Q. I wasn't sure who to e-mail this question to...I'm trying to build my own darkroom. Do you have any advice on any "how to" books on starting your own darkroom? Or can you send me to someone who would know? Thanks so much!
Christina
via Internet

A. I know I have seen several books on starting a home darkroom in the past, but the only current one I've been able to locate is a Kodak booklet titled Building a Home Darkroom E 1439991 available for $24.94 through The Tiffen Company dealers. To locate a dealer in your area, contact The Tiffen Company Information at (800) 645-2522.

Advice For A Beginner
Q. Hi. I'm 14 years old and only recently got interested in photography, so I don't have much equipment. I want to try to take some photographs of fireworks, people around the bonfire, etc., but I'm not sure what film I should use and if I should set my shutter speed to B. The only thing I'm worried about is camera shake because I don't have a tripod. Should I take flash?
Shona Cameron
via Internet

A. I'll try to briefly answer your questions, but I would recommend you check at a library for more detailed help in taking pictures by low level or existing light conditions with or without using flash. Fireworks are best recorded using bulb (when the shutter stays open until you close it) with the camera placed on some type of support. A tripod would be best, as it would allow you to move the lens to point toward the sky where the fireworks are going off. But you could use a parked car or some other firm, non-moving, support. Just point the lens toward where the fireworks have been going off, have the camera focused for infinity, set the moderate telephoto lens at about f/8 with ISO 100 speed film, and leave the shutter open for two or three bursts of fireworks. Needless to say, this would be difficult to do with a compact fully automatic camera, but if you have a SLR or other camera with manual settings you should be able to get some nice records.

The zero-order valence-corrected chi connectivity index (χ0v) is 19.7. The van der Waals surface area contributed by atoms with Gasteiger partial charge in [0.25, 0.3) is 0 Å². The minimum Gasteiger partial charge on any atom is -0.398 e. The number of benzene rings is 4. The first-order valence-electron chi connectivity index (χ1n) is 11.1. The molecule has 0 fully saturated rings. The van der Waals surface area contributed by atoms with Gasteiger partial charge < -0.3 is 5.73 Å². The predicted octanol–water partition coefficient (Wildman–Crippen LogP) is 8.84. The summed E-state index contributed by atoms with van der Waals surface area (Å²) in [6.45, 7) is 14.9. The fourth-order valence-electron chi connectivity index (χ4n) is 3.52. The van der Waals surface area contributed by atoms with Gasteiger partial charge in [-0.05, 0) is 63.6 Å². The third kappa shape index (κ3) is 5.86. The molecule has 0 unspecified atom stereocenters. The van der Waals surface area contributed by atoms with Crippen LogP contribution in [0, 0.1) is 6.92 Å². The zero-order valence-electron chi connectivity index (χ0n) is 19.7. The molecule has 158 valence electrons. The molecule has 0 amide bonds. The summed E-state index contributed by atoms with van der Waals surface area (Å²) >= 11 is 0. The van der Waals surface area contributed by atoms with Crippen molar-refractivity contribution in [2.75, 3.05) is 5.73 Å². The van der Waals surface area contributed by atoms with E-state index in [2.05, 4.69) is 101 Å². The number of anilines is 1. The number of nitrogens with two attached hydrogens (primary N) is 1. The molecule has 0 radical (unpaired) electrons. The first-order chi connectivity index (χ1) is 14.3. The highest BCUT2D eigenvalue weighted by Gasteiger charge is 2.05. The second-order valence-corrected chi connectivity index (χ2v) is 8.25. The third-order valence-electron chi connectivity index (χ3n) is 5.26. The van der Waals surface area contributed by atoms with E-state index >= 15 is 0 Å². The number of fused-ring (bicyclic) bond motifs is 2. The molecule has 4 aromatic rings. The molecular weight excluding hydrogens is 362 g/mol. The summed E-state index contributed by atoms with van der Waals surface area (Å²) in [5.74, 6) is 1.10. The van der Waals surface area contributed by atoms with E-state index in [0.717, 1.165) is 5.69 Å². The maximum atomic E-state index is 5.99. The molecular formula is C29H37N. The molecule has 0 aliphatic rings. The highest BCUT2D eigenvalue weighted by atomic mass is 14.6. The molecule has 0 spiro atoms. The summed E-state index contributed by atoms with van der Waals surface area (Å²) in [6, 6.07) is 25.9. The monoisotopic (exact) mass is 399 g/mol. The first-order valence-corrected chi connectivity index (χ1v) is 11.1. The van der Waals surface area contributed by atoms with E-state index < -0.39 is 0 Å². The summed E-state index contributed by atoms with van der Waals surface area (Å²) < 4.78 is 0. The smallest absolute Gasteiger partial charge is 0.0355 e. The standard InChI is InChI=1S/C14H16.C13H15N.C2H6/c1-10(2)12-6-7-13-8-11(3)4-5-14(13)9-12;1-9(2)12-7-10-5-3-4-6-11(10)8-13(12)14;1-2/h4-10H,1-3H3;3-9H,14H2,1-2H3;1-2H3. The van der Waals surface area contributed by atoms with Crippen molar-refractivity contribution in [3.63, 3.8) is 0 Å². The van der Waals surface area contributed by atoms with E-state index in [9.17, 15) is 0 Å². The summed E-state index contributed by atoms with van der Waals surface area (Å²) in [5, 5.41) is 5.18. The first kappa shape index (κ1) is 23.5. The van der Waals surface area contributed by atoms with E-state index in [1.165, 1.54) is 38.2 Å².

Flash would not help for fireworks other than it would illuminate any people in the foreground, but many automatic cameras have an optional "night scene mode" which will set the shutter speed for a longer time to record by the existing low light then will fire the flash to help illuminate the people--but you have to hold the camera extra steady. For this situation I would use a faster film such as ISO 400 or 800. I hope this gives you some ideas how to start using your camera more creatively. I started learning about photography while about your age and became a member of the high school camera club. If your school has one, you might want to join to learn more. Good luck.

Package Prints
Q. I'm starting a business taking photos and need to know where to find a lab that will make packages for my customers. Please help.
Louie Mason
via Internet